A mix of emotional and ethical response was found in the article by Maulana Showkat of jamiat e Ahle Hadith. The article appeared in Kashmir Uzma on Dec 27th. Upshot of the article was that we should not feel disappointed at what happened in the elections. Although it was a pleasant surprise to find the head of an organisation that is considered very astringent and radical in its assessment of people’s conduct trying to defend Kashmiris and allude towards the predicament of situation. But what doesn’t gel with reality is the element of exhortation. Bringing the oft repeated Quaranic verse that disappointment borders disbelief and people should remain steadfast in their commitment towards the cause of Freedom may have a salutary effect on the reader’s mind, but it is all transitory. This kind of an approach always keeps Resistance movement from engaging with the details of the situation. Such generalisations blind them to facts that actually lay in details.

This emotional and ethical response is the fall out of Resistance movement’s lack of knowing the outer world, and how it operates. Since the majority of such people originally belong to Islamic movement, they carry with them the inadequacies of the discourse that was weaved around the concept of Revival and bringing Politics and Religion together. Such approach needs a serious revisit.

In all this ‘sacred; talk there was a lone voice that sounded this-worldly. Sajad Lone’s idea of framing a concept paper on why people didn’t support boycott call, and his vociferous and unambiguous rejection of Hartal and stone-pelting as methods of Resistance, is a rational departure from what Resistance has been doing here for all these years. Sajad has made a nice beginning, but to save it from abortion he has to subject himself to a change of political behaviour. The way he burst on two occasions and proved incapable of holding back his anger, speaks of a serious inadequacy in his political behaviour. As an individual it was all understandable, but politics is primarily going beyond ones individual. If Sajad Lone has shown his proclivity towards going into the details of things he should not forget that Geelani is the most important and a dominant detail of this Resistance Movement. Undoubtedly, Sajad’s idea to introspect is timely but the key to change lies with Geelani. While contemplating on embarking on a qualitatively different political thought, Sajad Lone has to improve his political behaviour and accept that Islamic movement has provided strength to Resistance movement.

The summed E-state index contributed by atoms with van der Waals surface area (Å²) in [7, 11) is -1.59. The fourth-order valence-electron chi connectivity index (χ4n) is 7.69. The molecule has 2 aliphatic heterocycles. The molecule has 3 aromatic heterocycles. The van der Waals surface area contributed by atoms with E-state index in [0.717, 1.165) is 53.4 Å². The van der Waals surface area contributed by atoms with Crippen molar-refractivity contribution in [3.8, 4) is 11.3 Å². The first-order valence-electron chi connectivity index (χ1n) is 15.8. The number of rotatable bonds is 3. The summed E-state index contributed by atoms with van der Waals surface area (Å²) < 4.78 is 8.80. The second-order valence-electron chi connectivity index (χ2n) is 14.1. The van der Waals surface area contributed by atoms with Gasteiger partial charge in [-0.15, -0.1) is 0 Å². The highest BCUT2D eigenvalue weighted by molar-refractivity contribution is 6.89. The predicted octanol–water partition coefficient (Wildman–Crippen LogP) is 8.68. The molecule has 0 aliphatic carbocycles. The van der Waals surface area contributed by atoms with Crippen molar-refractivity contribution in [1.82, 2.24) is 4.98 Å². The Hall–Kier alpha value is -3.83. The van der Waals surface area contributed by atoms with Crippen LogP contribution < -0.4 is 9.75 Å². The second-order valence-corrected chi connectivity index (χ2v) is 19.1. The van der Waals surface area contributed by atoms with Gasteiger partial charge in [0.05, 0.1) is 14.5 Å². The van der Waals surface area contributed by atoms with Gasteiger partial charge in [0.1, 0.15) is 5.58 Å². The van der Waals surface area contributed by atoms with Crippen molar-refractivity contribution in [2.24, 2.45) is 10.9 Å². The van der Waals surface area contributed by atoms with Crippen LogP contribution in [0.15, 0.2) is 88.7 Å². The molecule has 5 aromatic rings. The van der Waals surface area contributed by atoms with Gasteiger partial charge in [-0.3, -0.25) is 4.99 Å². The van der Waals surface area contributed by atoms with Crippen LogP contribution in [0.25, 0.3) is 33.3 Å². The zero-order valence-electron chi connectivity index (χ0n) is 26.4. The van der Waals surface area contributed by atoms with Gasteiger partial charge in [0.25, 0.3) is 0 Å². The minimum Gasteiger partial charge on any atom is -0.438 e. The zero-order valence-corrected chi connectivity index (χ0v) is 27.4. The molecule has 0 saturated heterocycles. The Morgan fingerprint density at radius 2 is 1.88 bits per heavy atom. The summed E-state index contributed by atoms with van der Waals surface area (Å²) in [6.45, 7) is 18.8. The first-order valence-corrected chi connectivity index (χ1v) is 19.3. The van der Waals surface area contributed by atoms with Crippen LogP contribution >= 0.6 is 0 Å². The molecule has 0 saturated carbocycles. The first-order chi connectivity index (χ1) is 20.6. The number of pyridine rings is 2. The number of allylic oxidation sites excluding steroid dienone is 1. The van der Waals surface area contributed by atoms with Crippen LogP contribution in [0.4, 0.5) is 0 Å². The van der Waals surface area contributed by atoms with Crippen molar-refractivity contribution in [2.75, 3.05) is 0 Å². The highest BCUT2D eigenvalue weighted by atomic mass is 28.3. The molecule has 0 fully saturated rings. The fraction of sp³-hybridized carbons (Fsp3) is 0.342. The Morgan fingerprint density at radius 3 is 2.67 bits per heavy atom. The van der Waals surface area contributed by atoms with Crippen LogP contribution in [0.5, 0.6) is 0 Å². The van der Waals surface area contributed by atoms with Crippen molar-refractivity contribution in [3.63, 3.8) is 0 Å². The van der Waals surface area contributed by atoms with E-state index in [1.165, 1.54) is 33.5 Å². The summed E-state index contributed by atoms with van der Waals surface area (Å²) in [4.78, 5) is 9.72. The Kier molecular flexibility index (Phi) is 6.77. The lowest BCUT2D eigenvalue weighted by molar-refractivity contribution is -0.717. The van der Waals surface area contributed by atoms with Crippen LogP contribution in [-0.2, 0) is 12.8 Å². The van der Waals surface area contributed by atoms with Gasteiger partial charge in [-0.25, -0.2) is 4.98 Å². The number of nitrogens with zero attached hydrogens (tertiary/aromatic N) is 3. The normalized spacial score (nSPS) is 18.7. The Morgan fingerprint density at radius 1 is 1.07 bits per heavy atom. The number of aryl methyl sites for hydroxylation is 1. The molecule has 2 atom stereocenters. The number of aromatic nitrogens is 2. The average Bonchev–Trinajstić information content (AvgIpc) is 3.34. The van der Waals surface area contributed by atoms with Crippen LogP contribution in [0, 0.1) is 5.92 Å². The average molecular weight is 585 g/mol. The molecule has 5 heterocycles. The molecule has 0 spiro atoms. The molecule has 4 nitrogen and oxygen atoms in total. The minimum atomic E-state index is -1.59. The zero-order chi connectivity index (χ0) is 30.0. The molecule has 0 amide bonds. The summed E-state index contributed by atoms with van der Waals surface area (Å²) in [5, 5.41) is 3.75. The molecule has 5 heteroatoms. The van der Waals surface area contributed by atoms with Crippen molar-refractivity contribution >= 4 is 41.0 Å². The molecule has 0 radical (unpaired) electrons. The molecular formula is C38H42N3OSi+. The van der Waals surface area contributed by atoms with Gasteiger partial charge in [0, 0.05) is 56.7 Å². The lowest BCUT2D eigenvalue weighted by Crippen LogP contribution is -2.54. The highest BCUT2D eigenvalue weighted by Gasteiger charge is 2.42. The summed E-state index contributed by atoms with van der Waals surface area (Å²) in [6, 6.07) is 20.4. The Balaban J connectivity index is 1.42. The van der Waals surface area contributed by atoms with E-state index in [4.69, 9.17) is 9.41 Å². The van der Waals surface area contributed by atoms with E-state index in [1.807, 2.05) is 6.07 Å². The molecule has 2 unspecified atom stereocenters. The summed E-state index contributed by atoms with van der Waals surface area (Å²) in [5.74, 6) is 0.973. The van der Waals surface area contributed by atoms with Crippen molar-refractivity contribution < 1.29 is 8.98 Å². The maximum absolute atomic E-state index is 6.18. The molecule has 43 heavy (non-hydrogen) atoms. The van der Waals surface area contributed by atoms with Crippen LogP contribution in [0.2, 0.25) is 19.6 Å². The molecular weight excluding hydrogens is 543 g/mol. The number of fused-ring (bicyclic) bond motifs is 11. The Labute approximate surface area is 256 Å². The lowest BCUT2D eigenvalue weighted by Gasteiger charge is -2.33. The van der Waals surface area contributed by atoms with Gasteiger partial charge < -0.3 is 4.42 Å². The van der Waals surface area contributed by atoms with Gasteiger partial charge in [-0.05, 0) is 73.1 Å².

To move ahead of generalisations and grapple with detail, both need to go together. The details are daunting, and can be ignored only at the peril of Kashmir.

Tailpiece: Once Jinnah and Gandhi were scheduled to meet at Bombay. For some reasons Gandhi could not make it to the meeting place. A journalist met Gandhi and asked about his future plans. Gandhi replied, “My inner light will guide me”. He later met Jinnah and sought his comment on Gandhi’s answer. “To hell with his inner light; will he ever behave like a practical politician”, pat came the reply.